In the past dew days, Venezuela has seen "a spasm of violence that's unlike anything the country has experienced since 1989," Audrey Dacosta writes on the "opposition-leaning-but-not-insane" blog Caracas Chronicles. As fires rage, antigovernment protesters have clashed with motorcycle- and helicopter-borne riot cops, who are responsible for clearing crowds by firing into them and killing at least several bystanders:

video


Even beauty queens are not immune from the deadly violence.

Venezuelan protesters were in an uproar earlier this week after learning that Genesis Carmona—a beauty queen with the title "Miss Tourism"—was shot in the head and killed while participating in a demonstration in the city of Valencia.

A relative of Carmona's told Reuters that she was one semester shy of graduating from college, adding: "How long are we going to live like this? How long do we have to tolerate this pressure, with them killing us?"

——

You've heard next to nothing about this because Venezuela keeps it that way (and also because of Ukraine).

Earlier this week, Venezuela expelled three U.S. diplomats, accusing the United States of fomenting unrest to undermine the government. America has long wanted to topple Chavez' socialist party, but Venezuela's leaders have masterfully used its struggles with the U.S. and its allies to keep a tight rein on media coverage in the country. Few English-speaking Western outlets have a strong presence there, and AP and Getty and the big photography distributors don't have the sort of imagery coming out of Caracas that they have from Kiev.

Protesters have been forced to rely on social media, which has also been key to their keeping track of who's arrested and "disappeared".

Even much of the opposition acknowledges that it's working in an international media vaccuum, unable to compete with Kiev, the Olympics, and domestic news in North America. As Caracas Chronicles' Francisco Toro wrote this morning:

I understand that with an even bigger and more photogenic freakout ongoing in an even more strategically important country, we weren't going to be front-page-above-the-fold, but I'm staggered this morning to wake up, scan the press and find…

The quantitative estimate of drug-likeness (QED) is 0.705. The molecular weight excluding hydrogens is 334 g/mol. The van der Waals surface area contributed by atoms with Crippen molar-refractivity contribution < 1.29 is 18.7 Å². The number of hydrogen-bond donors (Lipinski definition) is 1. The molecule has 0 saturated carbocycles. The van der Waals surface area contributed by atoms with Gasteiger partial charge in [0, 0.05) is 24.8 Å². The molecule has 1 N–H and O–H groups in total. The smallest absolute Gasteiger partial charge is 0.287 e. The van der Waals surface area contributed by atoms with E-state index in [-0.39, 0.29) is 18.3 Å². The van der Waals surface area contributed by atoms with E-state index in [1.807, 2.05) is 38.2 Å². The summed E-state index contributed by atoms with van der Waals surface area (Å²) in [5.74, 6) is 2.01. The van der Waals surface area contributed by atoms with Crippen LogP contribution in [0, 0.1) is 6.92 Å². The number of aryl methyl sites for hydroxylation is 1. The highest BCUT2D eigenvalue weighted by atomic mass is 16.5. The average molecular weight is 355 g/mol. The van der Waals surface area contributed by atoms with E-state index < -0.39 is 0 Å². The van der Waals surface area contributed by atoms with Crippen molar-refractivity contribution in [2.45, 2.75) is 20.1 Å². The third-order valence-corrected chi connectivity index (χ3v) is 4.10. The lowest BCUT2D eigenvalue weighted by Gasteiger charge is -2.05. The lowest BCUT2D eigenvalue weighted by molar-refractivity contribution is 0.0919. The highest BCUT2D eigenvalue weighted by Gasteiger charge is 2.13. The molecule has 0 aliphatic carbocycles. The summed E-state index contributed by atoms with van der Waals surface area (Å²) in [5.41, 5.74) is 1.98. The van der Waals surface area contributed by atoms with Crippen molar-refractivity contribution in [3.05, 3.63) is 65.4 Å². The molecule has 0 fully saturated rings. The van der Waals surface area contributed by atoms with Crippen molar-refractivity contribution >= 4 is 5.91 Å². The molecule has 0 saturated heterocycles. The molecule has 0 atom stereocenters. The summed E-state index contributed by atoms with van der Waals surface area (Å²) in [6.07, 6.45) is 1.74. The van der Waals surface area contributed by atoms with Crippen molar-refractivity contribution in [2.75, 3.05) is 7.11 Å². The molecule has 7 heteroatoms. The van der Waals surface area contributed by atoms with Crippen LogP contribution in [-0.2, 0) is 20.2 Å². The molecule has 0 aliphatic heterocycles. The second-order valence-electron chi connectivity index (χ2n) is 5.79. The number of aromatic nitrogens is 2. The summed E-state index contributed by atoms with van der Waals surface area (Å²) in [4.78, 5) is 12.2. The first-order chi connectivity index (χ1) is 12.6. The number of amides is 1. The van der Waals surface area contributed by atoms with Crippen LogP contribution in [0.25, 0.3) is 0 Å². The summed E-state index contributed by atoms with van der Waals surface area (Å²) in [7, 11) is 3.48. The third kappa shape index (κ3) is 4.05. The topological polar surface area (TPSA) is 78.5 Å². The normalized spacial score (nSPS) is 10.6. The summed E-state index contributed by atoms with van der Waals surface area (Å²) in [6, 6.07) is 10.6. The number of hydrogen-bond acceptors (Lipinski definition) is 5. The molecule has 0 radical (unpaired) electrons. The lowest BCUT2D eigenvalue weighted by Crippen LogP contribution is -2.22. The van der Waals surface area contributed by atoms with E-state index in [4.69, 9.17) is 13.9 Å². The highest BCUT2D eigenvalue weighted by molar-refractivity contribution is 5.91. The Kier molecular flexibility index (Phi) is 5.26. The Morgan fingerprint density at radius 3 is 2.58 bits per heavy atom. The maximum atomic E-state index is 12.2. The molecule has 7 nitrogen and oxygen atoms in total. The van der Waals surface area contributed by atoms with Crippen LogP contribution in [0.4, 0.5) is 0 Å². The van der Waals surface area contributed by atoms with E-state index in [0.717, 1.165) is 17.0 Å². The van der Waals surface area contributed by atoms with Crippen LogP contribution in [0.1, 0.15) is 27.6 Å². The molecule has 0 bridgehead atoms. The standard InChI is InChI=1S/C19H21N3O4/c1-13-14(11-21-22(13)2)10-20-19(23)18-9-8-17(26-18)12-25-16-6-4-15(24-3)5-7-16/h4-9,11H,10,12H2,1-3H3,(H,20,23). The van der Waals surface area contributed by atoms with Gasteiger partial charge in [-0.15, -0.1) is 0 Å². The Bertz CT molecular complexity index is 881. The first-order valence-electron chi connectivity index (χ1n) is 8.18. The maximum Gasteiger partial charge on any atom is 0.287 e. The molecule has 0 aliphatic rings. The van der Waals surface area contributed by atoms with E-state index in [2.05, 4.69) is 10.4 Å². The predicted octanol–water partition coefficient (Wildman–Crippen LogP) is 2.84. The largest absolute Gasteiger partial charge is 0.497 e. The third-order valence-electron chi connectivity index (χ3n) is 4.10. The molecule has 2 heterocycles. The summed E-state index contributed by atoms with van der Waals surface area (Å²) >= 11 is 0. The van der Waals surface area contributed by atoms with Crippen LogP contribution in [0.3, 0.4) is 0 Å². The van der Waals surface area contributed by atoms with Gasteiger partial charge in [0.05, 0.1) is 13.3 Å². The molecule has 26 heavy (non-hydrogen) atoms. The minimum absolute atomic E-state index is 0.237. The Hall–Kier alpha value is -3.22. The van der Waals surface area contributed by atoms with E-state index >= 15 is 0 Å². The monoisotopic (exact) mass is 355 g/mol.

Nothing.

Toro then offered screenshots of the New York Times, Guardian, BBC, CNN, and Al-Jazeera to emphasize how little coverage was being given to Venezuela's political violence.

The opposition is not monolithic, and its biggest "leader" is already in jail.

How Venezuela Became a "Warzone"Expand

Leopoldo Lopez, above in white, the 42-year-old Harvard-educated ex-mayor of a small, well-to-do neighborhood in Caracas, vaulted to national notoriety for his role in encouraging the protests. But last Wednesday, police responded to rock-throwers in a crowd with gunfire, killing three (including one supporter of the president), and the government blamed Lopez as a leader of the demonstrations, calling for his arrest.

After several days of tweaking the government on Twitter, Lopez emerged from hiding, turned himself in and now faces multiple trumped-up charges.

http://gawker.com/how-venezuela-became-a-warzone-1526857816

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Post Options Post Options   Thanks (4) Thanks(4)   Quote blaquefoxx Quote  Post ReplyReply Direct Link To This Post Posted: Feb 20 2014 at 5:35pm
I know the U.S. is on the sidelines licking their chops and waiting for an excuse to swoop in